Darren Duncan wrote:
For the record, my preference is to have the generics be the shortest,
[==,!==,<=>,<,>,<=,>=], and use [+,~] prefixes for Num or Str casting
versions. And lengthen the bit-shift operators to use thin-tailed
arrowheads as you suggested.
I like this proposal for its orthogonality. And it allows to introduce
some more binary boolean functions:
?< inhibition ?> reverse inhibition
?>= implication ?<= reverse implication (dual of the above)
?== equivalence (dual of xor)
The only ones we lack then are nand !&& and nor !|| :)
But they fall out naturally from the meta boolean negation
---which means equivalence might be spelled !^^ as well.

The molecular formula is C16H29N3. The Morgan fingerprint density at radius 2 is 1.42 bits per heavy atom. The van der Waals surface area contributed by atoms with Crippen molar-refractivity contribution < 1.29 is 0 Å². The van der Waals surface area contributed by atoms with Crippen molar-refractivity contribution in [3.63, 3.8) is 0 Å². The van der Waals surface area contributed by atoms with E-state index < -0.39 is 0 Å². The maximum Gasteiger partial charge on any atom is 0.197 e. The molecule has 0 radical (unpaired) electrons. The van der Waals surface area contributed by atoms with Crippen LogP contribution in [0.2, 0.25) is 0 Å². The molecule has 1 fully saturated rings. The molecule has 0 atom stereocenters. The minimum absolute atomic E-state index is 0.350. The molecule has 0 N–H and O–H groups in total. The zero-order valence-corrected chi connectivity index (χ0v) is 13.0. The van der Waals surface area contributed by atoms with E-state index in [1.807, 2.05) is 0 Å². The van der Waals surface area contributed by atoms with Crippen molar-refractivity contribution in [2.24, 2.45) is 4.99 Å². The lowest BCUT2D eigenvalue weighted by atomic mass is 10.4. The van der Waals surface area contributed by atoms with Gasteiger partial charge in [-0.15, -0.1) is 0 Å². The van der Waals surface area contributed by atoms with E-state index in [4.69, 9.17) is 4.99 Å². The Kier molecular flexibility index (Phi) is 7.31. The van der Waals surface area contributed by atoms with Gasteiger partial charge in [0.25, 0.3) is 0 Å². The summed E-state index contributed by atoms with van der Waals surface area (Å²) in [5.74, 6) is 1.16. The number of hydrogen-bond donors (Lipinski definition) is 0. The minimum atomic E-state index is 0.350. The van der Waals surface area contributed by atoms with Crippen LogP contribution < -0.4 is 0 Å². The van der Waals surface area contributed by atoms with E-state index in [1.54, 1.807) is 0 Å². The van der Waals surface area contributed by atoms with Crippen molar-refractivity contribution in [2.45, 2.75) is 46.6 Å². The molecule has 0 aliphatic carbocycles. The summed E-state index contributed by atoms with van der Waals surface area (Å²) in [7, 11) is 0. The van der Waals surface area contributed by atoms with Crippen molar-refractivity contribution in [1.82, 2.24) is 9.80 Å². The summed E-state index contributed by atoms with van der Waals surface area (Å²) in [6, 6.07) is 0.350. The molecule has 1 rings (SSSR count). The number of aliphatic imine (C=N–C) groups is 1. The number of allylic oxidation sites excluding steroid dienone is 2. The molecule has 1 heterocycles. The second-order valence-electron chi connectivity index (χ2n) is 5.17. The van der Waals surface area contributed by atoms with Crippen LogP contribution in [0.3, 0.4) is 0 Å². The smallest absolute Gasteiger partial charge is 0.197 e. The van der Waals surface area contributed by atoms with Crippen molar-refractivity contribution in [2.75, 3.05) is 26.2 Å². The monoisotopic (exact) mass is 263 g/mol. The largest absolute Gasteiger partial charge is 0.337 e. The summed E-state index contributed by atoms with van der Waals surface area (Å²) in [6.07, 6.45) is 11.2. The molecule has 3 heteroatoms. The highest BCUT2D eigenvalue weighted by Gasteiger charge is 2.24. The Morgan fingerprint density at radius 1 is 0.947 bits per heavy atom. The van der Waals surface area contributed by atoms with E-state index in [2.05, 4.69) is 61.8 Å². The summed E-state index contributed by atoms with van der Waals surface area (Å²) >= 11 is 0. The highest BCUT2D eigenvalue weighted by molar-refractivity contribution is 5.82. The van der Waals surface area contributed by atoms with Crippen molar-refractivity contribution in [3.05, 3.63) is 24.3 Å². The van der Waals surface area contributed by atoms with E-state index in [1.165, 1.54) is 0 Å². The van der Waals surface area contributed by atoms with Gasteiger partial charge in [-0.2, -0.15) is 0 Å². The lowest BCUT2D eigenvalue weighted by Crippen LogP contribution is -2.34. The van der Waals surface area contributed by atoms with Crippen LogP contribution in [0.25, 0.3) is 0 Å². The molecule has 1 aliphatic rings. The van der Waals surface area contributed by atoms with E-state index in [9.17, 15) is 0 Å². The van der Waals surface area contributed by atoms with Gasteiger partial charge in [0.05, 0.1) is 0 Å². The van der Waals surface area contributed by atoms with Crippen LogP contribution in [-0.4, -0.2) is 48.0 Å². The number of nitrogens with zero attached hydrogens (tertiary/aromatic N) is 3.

The low precedence versions might be spelled inh, rinh, imp and rimp.
Hmm, and eqv ;)
BTW, could we define that the arithmetic shift ops do just that,
whereas the string ones do logical shift? And in addition that for
the bit inversion +^$a == -1 - $a holds? Note that -1 == +^0. Note
further that in infinite precision the arithmetic shift left maintains
the sign in two's complement representation and we get the equality
$a +<- $n == $a * 2**$n where Int $n >= 0. In this I assume a big
endian representation. Hmm, and since + indicates numeric not integer
we could even demand $a +-> $n == $a / 2**$n where Int $n >= 0. Well,
and we could "shift" with non-Ints through these equalities. Not to
mention the introduction of a base used in the shift provided as adverb:
$a +->:10 $n == $a * 10**$n.